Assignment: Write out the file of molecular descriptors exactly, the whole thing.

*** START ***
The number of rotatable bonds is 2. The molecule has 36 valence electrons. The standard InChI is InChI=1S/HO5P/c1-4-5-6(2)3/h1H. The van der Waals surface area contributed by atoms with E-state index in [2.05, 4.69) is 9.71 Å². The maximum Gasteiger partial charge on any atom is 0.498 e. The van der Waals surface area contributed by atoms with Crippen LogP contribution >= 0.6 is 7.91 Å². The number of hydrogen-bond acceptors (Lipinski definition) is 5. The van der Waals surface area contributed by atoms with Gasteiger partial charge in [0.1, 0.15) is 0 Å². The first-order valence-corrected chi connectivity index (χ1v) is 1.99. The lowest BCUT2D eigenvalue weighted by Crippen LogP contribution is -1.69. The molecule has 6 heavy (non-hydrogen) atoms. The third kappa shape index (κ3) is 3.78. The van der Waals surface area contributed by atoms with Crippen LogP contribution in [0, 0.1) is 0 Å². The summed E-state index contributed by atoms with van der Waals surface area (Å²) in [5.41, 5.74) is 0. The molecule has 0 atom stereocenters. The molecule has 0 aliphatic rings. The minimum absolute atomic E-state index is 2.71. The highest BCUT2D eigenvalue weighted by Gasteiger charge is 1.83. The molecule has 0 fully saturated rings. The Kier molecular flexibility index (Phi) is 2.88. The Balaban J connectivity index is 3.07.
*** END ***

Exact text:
The number of rotatable bonds is 2. The molecule has 36 valence electrons. The standard InChI is InChI=1S/HO5P/c1-4-5-6(2)3/h1H. The van der Waals surface area contributed by atoms with E-state index in [2.05, 4.69) is 9.71 Å². The maximum Gasteiger partial charge on any atom is 0.498 e. The van der Waals surface area contributed by atoms with Crippen LogP contribution >= 0.6 is 7.91 Å². The number of hydrogen-bond acceptors (Lipinski definition) is 5. The van der Waals surface area contributed by atoms with Gasteiger partial charge in [0.1, 0.15) is 0 Å². The first-order valence-corrected chi connectivity index (χ1v) is 1.99. The lowest BCUT2D eigenvalue weighted by Crippen LogP contribution is -1.69. The molecule has 6 heavy (non-hydrogen) atoms. The third kappa shape index (κ3) is 3.78. The van der Waals surface area contributed by atoms with Crippen LogP contribution in [0, 0.1) is 0 Å². The summed E-state index contributed by atoms with van der Waals surface area (Å²) in [5.41, 5.74) is 0. The molecule has 0 atom stereocenters. The molecule has 0 aliphatic rings. The minimum absolute atomic E-state index is 2.71. The highest BCUT2D eigenvalue weighted by Gasteiger charge is 1.83. The molecule has 0 fully saturated rings. The Kier molecular flexibility index (Phi) is 2.88. The Balaban J connectivity index is 3.07.